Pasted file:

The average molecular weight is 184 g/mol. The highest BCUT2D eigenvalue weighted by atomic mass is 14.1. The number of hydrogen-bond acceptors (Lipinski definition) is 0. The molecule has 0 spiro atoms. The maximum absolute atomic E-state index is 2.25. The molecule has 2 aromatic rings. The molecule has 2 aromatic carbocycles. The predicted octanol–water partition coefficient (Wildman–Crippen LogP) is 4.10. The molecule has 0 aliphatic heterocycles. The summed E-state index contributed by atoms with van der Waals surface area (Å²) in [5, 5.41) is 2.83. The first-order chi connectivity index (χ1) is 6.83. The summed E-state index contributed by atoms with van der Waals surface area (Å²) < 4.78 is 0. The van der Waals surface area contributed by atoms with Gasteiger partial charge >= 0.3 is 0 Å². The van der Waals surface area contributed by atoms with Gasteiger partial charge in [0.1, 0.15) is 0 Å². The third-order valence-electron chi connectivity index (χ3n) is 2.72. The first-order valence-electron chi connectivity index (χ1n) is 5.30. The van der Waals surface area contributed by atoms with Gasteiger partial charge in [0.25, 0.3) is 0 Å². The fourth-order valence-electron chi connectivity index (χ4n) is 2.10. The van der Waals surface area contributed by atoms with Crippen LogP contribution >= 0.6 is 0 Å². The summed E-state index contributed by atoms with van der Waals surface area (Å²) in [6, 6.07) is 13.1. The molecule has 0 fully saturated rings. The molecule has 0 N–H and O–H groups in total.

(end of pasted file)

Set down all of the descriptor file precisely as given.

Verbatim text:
The average molecular weight is 184 g/mol. The highest BCUT2D eigenvalue weighted by atomic mass is 14.1. The number of hydrogen-bond acceptors (Lipinski definition) is 0. The molecule has 0 spiro atoms. The maximum absolute atomic E-state index is 2.25. The molecule has 2 aromatic rings. The molecule has 2 aromatic carbocycles. The predicted octanol–water partition coefficient (Wildman–Crippen LogP) is 4.10. The molecule has 0 aliphatic heterocycles. The summed E-state index contributed by atoms with van der Waals surface area (Å²) in [5, 5.41) is 2.83. The first-order chi connectivity index (χ1) is 6.83. The summed E-state index contributed by atoms with van der Waals surface area (Å²) < 4.78 is 0. The van der Waals surface area contributed by atoms with Gasteiger partial charge >= 0.3 is 0 Å². The van der Waals surface area contributed by atoms with Gasteiger partial charge in [0.1, 0.15) is 0 Å². The third-order valence-electron chi connectivity index (χ3n) is 2.72. The first-order valence-electron chi connectivity index (χ1n) is 5.30. The van der Waals surface area contributed by atoms with Gasteiger partial charge in [0.25, 0.3) is 0 Å². The fourth-order valence-electron chi connectivity index (χ4n) is 2.10. The van der Waals surface area contributed by atoms with Crippen LogP contribution >= 0.6 is 0 Å². The summed E-state index contributed by atoms with van der Waals surface area (Å²) in [6, 6.07) is 13.1. The molecule has 0 fully saturated rings. The molecule has 0 N–H and O–H groups in total.